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Buffer Overflow Attacks: Detect, Exploit, Prevent Paperback – Feb 21 2005


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Amazon.com: 7 reviews
9 of 10 people found the following review helpful
Proofread? Editorial and Technical reveiw?.... March 3 2006
By Hadi Nahari - Published on Amazon.com
Format: Paperback
For a book dedicated to such an important topic, my experience with this book was at best disappointing. This goes both for the authors (as they are primarily responsible for the material), as well as the publisher (Syngress). One would doubt whether the book has gone through any meaningful editorial review process. The errata posted on Syngress' site (bad site-design with a great deal of broken URLs in the book's relevant-links page by the way, and one "has to" sign up to obtain the errata) are utterly incomplete. The book at the time of this writing lacks an accompanying website (no reference in the errata or in the book itself).

This is an unfortunate development that one certainly notices in the recent publications pertaining to security topic, perhaps as a result of the urge to push content out to satisfy the hot-market demands.

On the technical front, the choice for the topics seems to be reasonably covering most corners; however, throughout the book there's a focus on pre-SP2 release of Microsoft Windows XP; why? If one of the objectives of the authors was to educate the audience on the topics (by providing practical and working examples), wouldn't such choice defeat the purpose?
4 of 4 people found the following review helpful
Full of errors and inconsistencies July 29 2008
By Byron Sonne - Published on Amazon.com
Format: Paperback
Does Syngress (the publisher) employ proof readers?

I doubt it. This book is so full of errors and inaccuracies that it becomes painful to read after a while. Especially the annotated examples, where the line numbers for the code listings often bear no relation to the line numbers listed in the accompanying analysis.

And then there's the confusion of ESP and EIP in several places throughout the book. For a collection of 'expert information' it comes off as a rather amateurish production. Makes you wonder... what else have they got wrong?

You'll notice this is very much the same as the review I've posted for "Sockets, Shellcode, Porting & Coding"... that is because it too is horrendous for errors.

This is 2 books from Syngress I've got that are very poor quality. What's going on guys?
2 of 3 people found the following review helpful
Better books are now available July 27 2011
By Richard Bejtlich - Published on Amazon.com
Format: Paperback
I read "Buffer Overflow Attacks" as part of a collection of books on writing exploit code (reviewed separately). I have to give credit to the author team for writing one of the first books on this subject; Syngress published BOA in 2005, when the subject received less published coverage. However, better books are available now if you want to learn the sort of material found in BOA.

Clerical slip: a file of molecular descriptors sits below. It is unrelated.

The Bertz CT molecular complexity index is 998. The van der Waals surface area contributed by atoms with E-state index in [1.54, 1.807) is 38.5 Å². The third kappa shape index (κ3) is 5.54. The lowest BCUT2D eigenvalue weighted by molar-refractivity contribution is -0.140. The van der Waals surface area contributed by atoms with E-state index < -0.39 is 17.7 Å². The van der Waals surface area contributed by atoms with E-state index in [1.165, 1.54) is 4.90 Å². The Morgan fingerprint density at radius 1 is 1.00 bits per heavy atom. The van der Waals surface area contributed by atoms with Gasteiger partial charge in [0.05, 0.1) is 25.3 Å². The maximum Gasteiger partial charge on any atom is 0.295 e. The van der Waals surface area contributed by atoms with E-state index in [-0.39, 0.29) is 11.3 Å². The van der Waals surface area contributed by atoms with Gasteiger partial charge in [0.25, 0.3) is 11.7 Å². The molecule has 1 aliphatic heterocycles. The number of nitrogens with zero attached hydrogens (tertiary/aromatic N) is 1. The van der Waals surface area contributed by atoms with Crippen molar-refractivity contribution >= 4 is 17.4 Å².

I'd like to offer a few reasons for a two star review. First, the book is published in a weird format -- 8.8 x 6 x 1.3 inches. I don't know why the publisher produced such a physically small but thick book. Second, this book suffers from too many authors addressing the same issues. BOA is disorganized and internally repetitive. There's no consistent style; some chapters prefer to show memory as a line of characters, others show hex dumps, while others show screen captures. Third, in many sections the writing style is too difficult to follow. Often code is listed for the reader, followed by page upon page of "Analysis." It's tough to match the explanation with the code. Furthermore, many of these Analysis sections have mistakes or look incomplete. Finally, the material itself isn't very compelling. For example, the "introduction to assembly" in chapter 2 is weak, and the book doesn't mention the differences between Intel and AT&T syntax until p 179!

One other point -- if you have the Syngress book Writing Security Tools and Exploits (WSTAE), you already have most of BOA. Ch 1 and Ch 2 appears to be the same in both books. Ch 3 in BOA is Ch 5 in WSTAE, 4 in BOA is 6 in WSTAE, 5 in BOA is 7 in WSTAE, and so on. Duplication of chapters was a problem for Syngress in the mid-2000s, unfortunately.

Thankfully, Syngress and others are publishing much better offensive security books now. I recommend checking for newer resources.
2 of 3 people found the following review helpful
Great book to start with. Sept. 14 2006
By C. G. Dimopoulos - Published on Amazon.com
Format: Paperback
This is a great book to start understanding buffer overflows with. You do need some fimiliarity with assembly or you are not going to understand the code that is through out this book, almost every other page.

This gives step by step examples in reading, creating and disassembling shellcode and buffer overflows. I'v read some of the other reviews which suggest their was not much proof reading done it seems like it. I myself found many spelling erros but technical wise I have yet to see any. Maybe my second read I will find some.
Clearly explains the internals of Buffer overflow attacks Nov. 13 2013
By Yeoun Jae Kim - Published on Amazon.com
Format: Kindle Edition Verified Purchase
I have not finished this book yet(still reading). But this book clearly explains the basics of stack overflow, off by one, heap overflow and string format attacks. The writing style is very good and if you have some knowledge of assembly language and want to write buffer overflow attack code from grounds up, spanning from Linux, freeBSD to Windows, this book is for you. One flaw of this book is some mistyping.


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